Short-Term Rentals, Airbnb and Your Self-Directed IRA

Estimated reading time: 6 minutes(Last Updated On: June 15, 2023)

Have you ever imagined sleeping in a railroad container or a renovated school bus? These are just some of the quirky, unique stays that you can find on Airbnb! Offering more than 5 million listings, each with their own flair, Airbnb and other short-term rentals are growing into one of the most well-known (and well-producing) investments on the market. It’s no shock that self-directed IRA holders have taken notice.

With these short-term rentals, hosts can rent out their properties, whether it be an apartment, house or even a yurt, all while adding their own personal touches and structures. With all of the freedom to make it your own, non-traditional investors are flocking to these assets. And, since the Internal Revenue Service (IRS) does allow investors to hold real estate in their IRAs, Airbnbs continue to grow as the next great alternative investment for self-directed IRA holders, too.

Airbnb Investment: Is It Right for You?

Airbnb has become a permanent fixture in the travel industry, giving guests more affordable, personalized options for their road trips and vacations. While it has benefited travelers, it has also given entrepreneurs a new way to make passive income from rentals. Investing in Airbnb can be an attractive option if you are looking to create a steady stream of income and diversify your portfolio. In addition to this income stream, you can also benefit from capital appreciation if you plan to sell the property at some point down the line. With careful management and market research, investors can maximize their returns in the long run for their rental property.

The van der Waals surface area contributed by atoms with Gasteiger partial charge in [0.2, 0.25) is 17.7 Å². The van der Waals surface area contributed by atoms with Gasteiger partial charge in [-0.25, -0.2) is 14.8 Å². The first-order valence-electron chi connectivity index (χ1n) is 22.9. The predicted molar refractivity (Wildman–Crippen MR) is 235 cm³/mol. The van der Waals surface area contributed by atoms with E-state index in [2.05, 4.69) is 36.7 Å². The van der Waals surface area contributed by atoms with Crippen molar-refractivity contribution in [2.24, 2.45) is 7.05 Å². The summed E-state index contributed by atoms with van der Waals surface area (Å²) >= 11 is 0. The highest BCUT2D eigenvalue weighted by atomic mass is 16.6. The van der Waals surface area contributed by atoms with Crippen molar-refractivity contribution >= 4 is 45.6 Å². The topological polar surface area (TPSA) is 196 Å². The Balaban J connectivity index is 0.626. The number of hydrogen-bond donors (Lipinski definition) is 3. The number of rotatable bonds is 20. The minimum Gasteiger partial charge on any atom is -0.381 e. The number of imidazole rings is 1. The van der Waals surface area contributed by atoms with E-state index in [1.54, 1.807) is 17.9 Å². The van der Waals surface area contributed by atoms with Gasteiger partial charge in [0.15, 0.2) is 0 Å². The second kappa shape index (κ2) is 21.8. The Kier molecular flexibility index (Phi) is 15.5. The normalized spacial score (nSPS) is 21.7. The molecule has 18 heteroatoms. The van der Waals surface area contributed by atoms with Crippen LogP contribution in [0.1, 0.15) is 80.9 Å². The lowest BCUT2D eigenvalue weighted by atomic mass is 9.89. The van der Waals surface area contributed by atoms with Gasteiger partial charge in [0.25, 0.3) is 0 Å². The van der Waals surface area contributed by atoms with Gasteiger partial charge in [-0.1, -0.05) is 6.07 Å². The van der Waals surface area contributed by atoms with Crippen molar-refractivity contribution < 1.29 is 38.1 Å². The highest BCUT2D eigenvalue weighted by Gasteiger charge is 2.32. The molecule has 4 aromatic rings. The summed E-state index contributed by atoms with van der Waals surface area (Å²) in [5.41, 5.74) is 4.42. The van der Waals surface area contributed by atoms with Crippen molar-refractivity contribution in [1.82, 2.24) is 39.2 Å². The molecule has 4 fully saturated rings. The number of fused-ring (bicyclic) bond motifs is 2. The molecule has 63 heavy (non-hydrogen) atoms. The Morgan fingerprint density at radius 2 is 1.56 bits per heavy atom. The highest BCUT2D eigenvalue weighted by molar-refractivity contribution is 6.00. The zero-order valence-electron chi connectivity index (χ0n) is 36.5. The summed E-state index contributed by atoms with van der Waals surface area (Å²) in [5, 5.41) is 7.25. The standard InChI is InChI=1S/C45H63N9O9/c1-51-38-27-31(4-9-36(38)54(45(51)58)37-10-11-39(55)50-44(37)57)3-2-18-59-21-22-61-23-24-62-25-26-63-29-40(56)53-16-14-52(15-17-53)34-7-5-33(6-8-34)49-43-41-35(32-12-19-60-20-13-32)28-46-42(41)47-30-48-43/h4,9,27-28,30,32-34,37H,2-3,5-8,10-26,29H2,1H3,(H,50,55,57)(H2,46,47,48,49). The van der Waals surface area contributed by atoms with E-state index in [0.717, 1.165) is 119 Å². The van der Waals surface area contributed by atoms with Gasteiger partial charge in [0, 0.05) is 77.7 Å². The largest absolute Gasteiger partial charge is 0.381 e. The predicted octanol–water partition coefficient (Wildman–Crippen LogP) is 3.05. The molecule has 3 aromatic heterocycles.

When investing in a short-term rental or vacation rental property, it’s important to keep in mind that there are certain risks involved such as a decrease in demand due to external factors like economic recessions which could significantly reduce rental income numbers and lower prices. Occupancy rates can fluctuate seasonally as well. Airbnb investment can also require additional maintenance and upkeep due to the multitude of guests coming through every or week instead of just one tenant throughout a full year. All of these should be taken into consideration prior to investing into Airbnb homes or any other kind of real estate investments.

Holding Real Estate and Airbnb in SDIRAs

When it comes to investing in Airbnb, self-directed IRA holders have a unique opportunity to capitalize on this trend. While traditional investments may be limited and predictable, your self-directed IRA gives you access to a wide range of alternative assets like real estate with the potential for greater returns. It’s important to note that all IRS rules still apply, so you should familiarize yourself with them before getting started.

One of the most important rules with holding any alternative investments in your IRA has to do with who is receiving the benefit. Specifically, since your IRA holds the asset, it is the one who will need to receive the benefit – all of the benefits. So, what does that mean for you? Rules are put in place that say you, a disqualified person, cannot benefit from the investment. These rules also apply to any disqualified person to your IRA, including your spouse, your lineal ascendants and descendants, their spouses, and any companies these people own, control, manage or are highly compensated by.

What this means is that you could not go live in the property personally, nor would you be allowed to go and vacation at the property your IRA owned. On top of this, you would not be allowed to rent it out to any disqualified person or hire those persons to work on or manage the property, either. The IRS has made it very clear that if you plan to hold an Airbnb or short-term rental in your self-directed IRA, it needs to strictly be for investment purposes only.

Let’s Talk About UBIT